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SIU guns for dodgy PPE tenders

Judge Billy Mothle. Picture: Jacques Naude/African News Agency (ANA)

Judge Billy Mothle. Picture: Jacques Naude/African News Agency (ANA)

Published Dec 13, 2020

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Johannesburg - Buoyed by a “great victory” in which a judge confirmed its findings and set aside a multimillion-rand Covid-19 personal protective equipment (PPE) contract, the Special Investigating Unit (SIU) has vowed to press ahead with current investigations and recover all the money illegally received by the beneficiaries.

SIU spokesperson Kaizer Kganyago said the judgment against a front company for Royal Bhaca – owned by the husband of presidential spokesperson Khusela Diko’s husband, Chief Madzikane II Thandisiwe Diko – was an important milestone for the SIU in its fight against tender irregularities and malfeasance.

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“This is the first judgment around the PPE contracts. It is a great victory for us because it has set aside the contract that was not complying with the law. We are going to forfeit the money to the state – meaning we will take the money from the bank because the contract is not going to happen,” he said, adding that investigations were still continuing with all contractors involved.

The Special Tribunal of SA ruled this week that the R125 million worth of PPE contracts awarded to Ledla Structural Development by the Gauteng department of health in March were illegal.

The tribunal ruled that the controversial contracts, for which Ledla was paid more than R38.7m, be reviewed, set aside and cancelled, with the funds forfeited to the state.

Presenting his judgment on Thursday, Judge Billy Mothle said the cancellation was based on the grounds of illegality. In July, the Sunday Independent revealed that Royal Bhaca Projects was illegally awarded contracts worth R125m by the Gauteng Department of Health on March 30 – days after President Cyril Ramaphosa announced a Covid-19-related national lockdown.

The Dikos and officials from the Gauteng health department later claimed that Royal Bhaca’s contracts were later cancelled. However, following a public outcry, Royal Bhaca was illegally substituted by Ledla, which emerged as a proxy and received contracts and payments of similar value.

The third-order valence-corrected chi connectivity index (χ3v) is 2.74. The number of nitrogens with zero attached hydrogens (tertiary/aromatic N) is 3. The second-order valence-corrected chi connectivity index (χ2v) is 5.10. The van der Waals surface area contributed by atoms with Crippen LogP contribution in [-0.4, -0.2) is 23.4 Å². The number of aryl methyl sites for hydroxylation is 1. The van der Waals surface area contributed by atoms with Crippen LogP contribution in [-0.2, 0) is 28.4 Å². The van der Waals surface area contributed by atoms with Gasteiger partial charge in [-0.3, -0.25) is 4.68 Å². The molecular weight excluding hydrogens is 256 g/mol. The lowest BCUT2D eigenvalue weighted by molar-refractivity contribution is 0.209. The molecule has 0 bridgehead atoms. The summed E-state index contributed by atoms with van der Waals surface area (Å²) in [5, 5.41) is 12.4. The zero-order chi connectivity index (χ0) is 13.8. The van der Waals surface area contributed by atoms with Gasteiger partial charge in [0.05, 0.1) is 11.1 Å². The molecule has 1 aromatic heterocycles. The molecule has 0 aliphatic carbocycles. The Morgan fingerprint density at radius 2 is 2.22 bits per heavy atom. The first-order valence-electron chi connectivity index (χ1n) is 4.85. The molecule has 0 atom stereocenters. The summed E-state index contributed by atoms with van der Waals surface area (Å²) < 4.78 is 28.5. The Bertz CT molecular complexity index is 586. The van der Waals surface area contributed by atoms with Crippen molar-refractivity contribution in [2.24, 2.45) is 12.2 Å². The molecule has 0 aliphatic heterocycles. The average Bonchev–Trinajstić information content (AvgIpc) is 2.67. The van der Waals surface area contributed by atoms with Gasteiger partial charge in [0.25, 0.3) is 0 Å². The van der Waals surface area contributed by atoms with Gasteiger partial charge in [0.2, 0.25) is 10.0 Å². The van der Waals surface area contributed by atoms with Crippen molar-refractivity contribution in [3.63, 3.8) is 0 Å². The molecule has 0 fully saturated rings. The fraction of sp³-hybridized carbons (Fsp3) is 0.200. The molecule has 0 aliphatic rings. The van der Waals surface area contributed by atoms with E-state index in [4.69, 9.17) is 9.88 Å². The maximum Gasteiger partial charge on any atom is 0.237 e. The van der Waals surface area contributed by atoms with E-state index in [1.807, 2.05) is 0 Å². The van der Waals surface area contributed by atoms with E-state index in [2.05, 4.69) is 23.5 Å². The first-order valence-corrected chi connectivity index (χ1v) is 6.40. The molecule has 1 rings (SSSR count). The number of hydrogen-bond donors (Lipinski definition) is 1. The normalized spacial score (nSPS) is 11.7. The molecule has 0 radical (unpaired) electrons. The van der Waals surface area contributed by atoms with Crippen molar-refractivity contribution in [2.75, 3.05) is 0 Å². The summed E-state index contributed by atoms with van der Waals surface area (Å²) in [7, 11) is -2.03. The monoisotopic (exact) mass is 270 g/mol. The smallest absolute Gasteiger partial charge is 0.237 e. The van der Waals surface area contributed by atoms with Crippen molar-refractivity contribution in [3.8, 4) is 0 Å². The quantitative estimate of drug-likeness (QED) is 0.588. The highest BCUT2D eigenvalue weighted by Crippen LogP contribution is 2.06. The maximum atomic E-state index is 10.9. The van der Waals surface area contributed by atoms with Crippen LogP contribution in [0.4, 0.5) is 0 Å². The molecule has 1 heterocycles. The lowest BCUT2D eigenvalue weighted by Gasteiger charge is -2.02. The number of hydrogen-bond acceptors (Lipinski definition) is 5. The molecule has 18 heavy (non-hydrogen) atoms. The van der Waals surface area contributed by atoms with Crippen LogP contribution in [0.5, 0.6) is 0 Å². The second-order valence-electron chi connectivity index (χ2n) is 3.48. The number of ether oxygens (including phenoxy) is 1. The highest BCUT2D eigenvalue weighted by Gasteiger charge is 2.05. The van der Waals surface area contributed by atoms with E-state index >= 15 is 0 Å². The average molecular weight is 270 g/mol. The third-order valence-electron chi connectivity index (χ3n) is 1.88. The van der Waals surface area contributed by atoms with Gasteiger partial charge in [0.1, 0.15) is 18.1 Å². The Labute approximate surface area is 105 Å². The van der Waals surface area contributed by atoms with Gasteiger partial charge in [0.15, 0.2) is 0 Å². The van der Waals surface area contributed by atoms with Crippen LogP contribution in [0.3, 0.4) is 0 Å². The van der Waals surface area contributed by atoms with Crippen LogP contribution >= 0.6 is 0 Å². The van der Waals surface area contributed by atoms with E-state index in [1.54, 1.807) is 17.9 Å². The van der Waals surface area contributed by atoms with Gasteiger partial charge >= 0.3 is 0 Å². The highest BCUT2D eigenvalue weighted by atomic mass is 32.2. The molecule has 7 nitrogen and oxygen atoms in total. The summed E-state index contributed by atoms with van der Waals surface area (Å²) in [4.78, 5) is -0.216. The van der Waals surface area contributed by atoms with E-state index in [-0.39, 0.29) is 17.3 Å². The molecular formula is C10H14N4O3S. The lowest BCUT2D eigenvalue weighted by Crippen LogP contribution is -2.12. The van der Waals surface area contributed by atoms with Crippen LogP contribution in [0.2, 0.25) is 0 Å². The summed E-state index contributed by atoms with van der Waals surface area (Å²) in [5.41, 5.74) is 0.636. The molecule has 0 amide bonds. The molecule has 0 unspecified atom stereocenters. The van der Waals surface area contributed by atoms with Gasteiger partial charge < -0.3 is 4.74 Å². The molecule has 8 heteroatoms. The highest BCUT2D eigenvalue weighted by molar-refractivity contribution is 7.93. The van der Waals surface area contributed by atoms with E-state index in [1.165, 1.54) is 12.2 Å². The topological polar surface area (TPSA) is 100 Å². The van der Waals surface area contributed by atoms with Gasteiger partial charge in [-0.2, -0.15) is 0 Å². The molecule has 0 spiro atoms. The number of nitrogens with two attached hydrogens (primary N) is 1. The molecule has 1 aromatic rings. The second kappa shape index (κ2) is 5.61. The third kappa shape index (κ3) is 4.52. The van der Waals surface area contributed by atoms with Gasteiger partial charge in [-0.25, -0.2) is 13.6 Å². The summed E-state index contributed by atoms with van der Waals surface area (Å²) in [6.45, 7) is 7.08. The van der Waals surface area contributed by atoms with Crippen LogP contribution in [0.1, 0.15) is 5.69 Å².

Former Gauteng Health MEC Bandile Masuku became embroiled in the tender irregularity scandal and was subsequently fired by Premier David Makhura, after an SIU preliminary report on his involvement was released. Masuku is challenging the SIU report in court.

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In his judgment, Mothle found that the contracts awarded to Ledla and Royal Bhaca were not transparent, competitive and cost effective.

“They were not acquired in terms of the prescripts of section 217 of the Constitution, the PFMA (Public Finance

Management Act) and the regulations thereof as directed by the national and provincial treasury. The award was not compliant with the system of delegation of authority in respect of the limits to the extent of amounts authorised to be procured,” said Mothle.

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The matter was taken to the tribunal in August by the SIU and it involved 39 other companies that were contracted to deliver PPE to the provincial health department.

The SIU launched an urgent application, wherein it sought urgent interim relief on three orders:

The cancellation of a contract unlawfully awarded by the Gauteng Department of Health; The preservation of specified amounts of money held in various bank accounts, distributed by Ledla; and the request for an interdict prohibiting pension funds and retirement benefits to former Gauteng health department chief financial officer Mantsu Kabelo Lehloenya.

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Mothle said Ledla was not registered on the National Treasury central database for supply of medical goods and its substitute to Royal Bacha occurred in a corrupt manner – with at least one official from the provincial health department being involved.